The US District Court for the Central District of California this week ruled that Broadcom’s W-Fi chips used by Apple infringe on patents helds by the California Institute of Technology, and further ruling that the companies must pay Caltech roughly $1.1 billion for damages. Apple and Broadcom plan to appeal.

The patents in question cover Irregular Repeat Accumulate (IRA) codes, an error-correcting code (ECC) technology that allows data to be reconstructed if some bits are scrambled during transmission. Researchers from Caltech published a paper describing IRA codes back in 2000 and then filed multiple patent applications. IRA codes were eventually adopted by 802.11n (introduced in 2009), 802.11ac (de-facto launched in 2013), and digital satellite transmission technologies.

Caltech tried to license its patents to various parties for years, but then the institute filed a lawsuit against Hughes Communications and Dish Network in 2015, and against Broadcom in 2016 (eventually adding Apple as a defendant). Dish Network and Hughes settled the dispute with CalTech in 2016, but Apple and Broadcom asserted that since IRA codes were an extension of previously published ECC-related papers, Caltech’s patents in question were invalid and should not have been granted. Over the lifetime of the dispute, patent judges, the US Court of Appeals, and now a federal jury sided with Caltech.

Apple has used Broadcom’s violating Wi-Fi chips in hundreds of millions of devices, including iPhones, iPads, and MacBooks, since 2012. As a result, it was ordered to pay Caltech $837 million, or $1.40 per device, according to Engadget. Meanwhile, Broadcom was ordered to pay $270 million.

Apple, which called itself “merely an indirect downstream party,” told Reuters that it planned to appeal the decision. Broadcom plans to do the same. Meanwhile, it remains to be seen whether Caltech plans to file lawsuits against other manufacturers of equipment that features technologies which use IRA codes.

The statement by Caltech reads:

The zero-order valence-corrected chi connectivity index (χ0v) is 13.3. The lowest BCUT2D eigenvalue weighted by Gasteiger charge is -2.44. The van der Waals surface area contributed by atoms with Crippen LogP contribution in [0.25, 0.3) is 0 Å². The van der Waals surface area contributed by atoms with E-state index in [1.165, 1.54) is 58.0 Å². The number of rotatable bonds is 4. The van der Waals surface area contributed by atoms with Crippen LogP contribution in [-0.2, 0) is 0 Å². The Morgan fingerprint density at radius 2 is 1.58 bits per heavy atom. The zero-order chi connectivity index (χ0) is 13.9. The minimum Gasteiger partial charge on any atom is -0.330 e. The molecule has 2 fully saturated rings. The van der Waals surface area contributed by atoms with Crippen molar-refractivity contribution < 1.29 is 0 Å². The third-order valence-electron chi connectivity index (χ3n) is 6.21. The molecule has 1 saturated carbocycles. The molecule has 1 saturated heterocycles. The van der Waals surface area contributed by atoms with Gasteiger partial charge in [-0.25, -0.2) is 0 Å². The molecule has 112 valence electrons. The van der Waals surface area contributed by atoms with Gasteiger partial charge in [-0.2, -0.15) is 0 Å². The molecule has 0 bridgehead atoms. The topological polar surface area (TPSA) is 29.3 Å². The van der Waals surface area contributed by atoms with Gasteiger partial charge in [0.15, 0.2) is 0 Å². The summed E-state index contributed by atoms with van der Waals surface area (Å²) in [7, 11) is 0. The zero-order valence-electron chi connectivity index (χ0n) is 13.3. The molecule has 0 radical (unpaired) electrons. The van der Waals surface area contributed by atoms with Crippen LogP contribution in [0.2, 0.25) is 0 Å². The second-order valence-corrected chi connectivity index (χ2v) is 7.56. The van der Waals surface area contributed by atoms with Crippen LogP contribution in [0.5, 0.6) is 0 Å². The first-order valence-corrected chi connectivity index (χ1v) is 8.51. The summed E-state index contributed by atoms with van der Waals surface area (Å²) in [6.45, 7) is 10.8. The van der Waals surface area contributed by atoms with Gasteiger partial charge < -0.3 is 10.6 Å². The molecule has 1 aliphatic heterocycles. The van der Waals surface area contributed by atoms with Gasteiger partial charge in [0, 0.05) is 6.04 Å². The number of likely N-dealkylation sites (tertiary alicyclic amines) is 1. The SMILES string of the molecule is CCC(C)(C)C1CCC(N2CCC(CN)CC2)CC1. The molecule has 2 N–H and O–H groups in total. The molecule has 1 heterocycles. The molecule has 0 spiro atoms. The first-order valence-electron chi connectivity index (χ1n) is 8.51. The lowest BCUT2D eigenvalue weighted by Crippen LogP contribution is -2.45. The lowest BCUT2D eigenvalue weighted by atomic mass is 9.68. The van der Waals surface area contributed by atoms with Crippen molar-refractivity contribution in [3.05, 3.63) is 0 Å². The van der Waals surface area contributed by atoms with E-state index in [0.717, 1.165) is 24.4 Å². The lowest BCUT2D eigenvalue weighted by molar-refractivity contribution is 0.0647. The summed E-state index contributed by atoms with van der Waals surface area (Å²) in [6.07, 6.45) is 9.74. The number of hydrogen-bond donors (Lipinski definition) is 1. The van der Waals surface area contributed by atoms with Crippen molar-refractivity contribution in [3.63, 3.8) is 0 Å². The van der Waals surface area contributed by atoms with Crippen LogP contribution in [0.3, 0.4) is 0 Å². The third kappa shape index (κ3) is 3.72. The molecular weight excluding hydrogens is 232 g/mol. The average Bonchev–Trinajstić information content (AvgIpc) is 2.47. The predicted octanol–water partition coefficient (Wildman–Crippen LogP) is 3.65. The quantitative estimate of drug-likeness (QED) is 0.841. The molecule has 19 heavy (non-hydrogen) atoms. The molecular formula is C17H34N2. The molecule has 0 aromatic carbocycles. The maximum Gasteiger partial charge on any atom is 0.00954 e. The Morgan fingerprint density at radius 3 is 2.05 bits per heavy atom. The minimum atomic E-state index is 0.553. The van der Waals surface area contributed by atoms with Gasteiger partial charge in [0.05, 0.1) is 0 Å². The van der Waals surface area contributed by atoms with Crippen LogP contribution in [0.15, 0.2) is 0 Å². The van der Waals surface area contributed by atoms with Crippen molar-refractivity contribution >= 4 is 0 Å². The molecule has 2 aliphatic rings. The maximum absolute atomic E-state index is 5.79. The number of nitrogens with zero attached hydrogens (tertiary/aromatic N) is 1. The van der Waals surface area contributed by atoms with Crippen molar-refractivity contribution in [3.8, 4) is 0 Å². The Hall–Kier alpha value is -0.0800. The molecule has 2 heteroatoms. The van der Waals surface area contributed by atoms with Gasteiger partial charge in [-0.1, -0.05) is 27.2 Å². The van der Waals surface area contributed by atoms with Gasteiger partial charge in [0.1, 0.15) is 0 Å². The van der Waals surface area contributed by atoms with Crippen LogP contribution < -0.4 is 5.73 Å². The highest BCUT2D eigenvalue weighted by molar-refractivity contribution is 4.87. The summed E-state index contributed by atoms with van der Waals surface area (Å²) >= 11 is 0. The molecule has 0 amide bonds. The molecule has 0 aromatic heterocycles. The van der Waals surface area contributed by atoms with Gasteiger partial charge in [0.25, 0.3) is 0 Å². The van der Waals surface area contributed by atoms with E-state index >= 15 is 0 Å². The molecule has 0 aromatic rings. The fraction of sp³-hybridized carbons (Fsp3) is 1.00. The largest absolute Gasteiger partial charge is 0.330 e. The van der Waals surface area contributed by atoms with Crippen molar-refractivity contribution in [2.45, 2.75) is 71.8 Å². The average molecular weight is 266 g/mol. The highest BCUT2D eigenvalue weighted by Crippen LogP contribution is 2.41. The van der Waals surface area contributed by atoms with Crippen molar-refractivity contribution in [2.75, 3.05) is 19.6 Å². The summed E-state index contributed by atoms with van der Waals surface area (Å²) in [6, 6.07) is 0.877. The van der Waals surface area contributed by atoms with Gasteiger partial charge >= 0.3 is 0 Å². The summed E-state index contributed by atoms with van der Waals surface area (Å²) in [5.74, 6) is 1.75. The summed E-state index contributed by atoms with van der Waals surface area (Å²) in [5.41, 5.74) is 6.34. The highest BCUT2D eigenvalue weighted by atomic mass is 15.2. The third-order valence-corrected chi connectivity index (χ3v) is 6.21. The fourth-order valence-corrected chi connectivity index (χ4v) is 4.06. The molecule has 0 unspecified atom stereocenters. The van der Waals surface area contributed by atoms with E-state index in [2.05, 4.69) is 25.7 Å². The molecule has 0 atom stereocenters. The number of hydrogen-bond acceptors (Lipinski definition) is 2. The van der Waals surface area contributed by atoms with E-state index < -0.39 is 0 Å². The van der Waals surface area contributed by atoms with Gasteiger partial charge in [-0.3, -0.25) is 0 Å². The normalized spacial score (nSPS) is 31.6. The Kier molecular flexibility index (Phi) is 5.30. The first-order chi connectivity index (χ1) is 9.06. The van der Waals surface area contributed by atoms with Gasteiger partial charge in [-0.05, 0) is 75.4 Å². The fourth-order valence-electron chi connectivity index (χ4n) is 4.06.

“We are pleased the jury found that Apple and Broadcom infringed Caltech patents. As a non-profit institution of higher education, Caltech is committed to protecting its intellectual property in furtherance of its mission to expand human knowledge and benefit society through research integrated with education.”

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Sources: Ars Technica, Reuters, Engadget, Court Listener

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  • Spunjji - Monday, February 3, 2020 - link

    Would you like some man with that straw?

    Seriously though, when you walk into an article about one university and generate a rant about "these universities" "suing everyone", it kinda looks like you have an axe to grind that isn't remotely justified by the data.
  • flgt - Monday, February 3, 2020 - link

    You must be in academia to come up with a pointless cliche post like that. Of course I have an axe to grind. You shouldn’t give money to universities out of the goodness of your heart. You should get ownership or access to the IP that is generated.

    I will now await your response on how it’s just too complicated for us regular people to understand.
  • mode_13h - Wednesday, February 5, 2020 - link

    I'm not in academia, FWIW.

    Anyway, I don't have a problem with universities patenting & licensing technologies, because I don't want tax dollars funding that kind of research. They can self-fund it with patent royalties and corporate grants, and I'm fine with that.

    What I want tax dollars funding is basic research, because there's basically no incentive for anyone else to do it, and it's a vital upstream seed for subsequent technological developments.

    Anyway, without taxpayer-funded basic research, universities are becoming IP factories and startup incubators. However, without continued investment in basic research, the well of research on which this IP is being built will start to run dry.

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